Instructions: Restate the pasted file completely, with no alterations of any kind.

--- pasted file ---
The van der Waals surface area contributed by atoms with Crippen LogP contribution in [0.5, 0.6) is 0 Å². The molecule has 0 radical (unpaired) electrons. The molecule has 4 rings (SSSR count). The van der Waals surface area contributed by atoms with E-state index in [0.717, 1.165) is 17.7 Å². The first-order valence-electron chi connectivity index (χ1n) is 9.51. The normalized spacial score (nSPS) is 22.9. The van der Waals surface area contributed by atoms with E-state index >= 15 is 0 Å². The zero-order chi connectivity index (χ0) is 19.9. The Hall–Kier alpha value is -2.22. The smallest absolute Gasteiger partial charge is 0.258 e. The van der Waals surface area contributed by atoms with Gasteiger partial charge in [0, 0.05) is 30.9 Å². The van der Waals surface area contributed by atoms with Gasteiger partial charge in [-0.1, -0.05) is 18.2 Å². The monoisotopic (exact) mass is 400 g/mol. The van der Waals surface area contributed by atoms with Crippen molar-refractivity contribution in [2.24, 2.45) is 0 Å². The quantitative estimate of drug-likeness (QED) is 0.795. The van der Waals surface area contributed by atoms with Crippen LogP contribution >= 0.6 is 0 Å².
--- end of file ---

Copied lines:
The van der Waals surface area contributed by atoms with Crippen LogP contribution in [0.5, 0.6) is 0 Å². The molecule has 0 radical (unpaired) electrons. The molecule has 4 rings (SSSR count). The van der Waals surface area contributed by atoms with E-state index in [0.717, 1.165) is 17.7 Å². The first-order valence-electron chi connectivity index (χ1n) is 9.51. The normalized spacial score (nSPS) is 22.9. The van der Waals surface area contributed by atoms with E-state index >= 15 is 0 Å². The zero-order chi connectivity index (χ0) is 19.9. The Hall–Kier alpha value is -2.22. The smallest absolute Gasteiger partial charge is 0.258 e. The van der Waals surface area contributed by atoms with Gasteiger partial charge in [0, 0.05) is 30.9 Å². The van der Waals surface area contributed by atoms with Gasteiger partial charge in [-0.1, -0.05) is 18.2 Å². The monoisotopic (exact) mass is 400 g/mol. The van der Waals surface area contributed by atoms with Crippen molar-refractivity contribution in [2.24, 2.45) is 0 Å². The quantitative estimate of drug-likeness (QED) is 0.795. The van der Waals surface area contributed by atoms with Crippen LogP contribution >= 0.6 is 0 Å².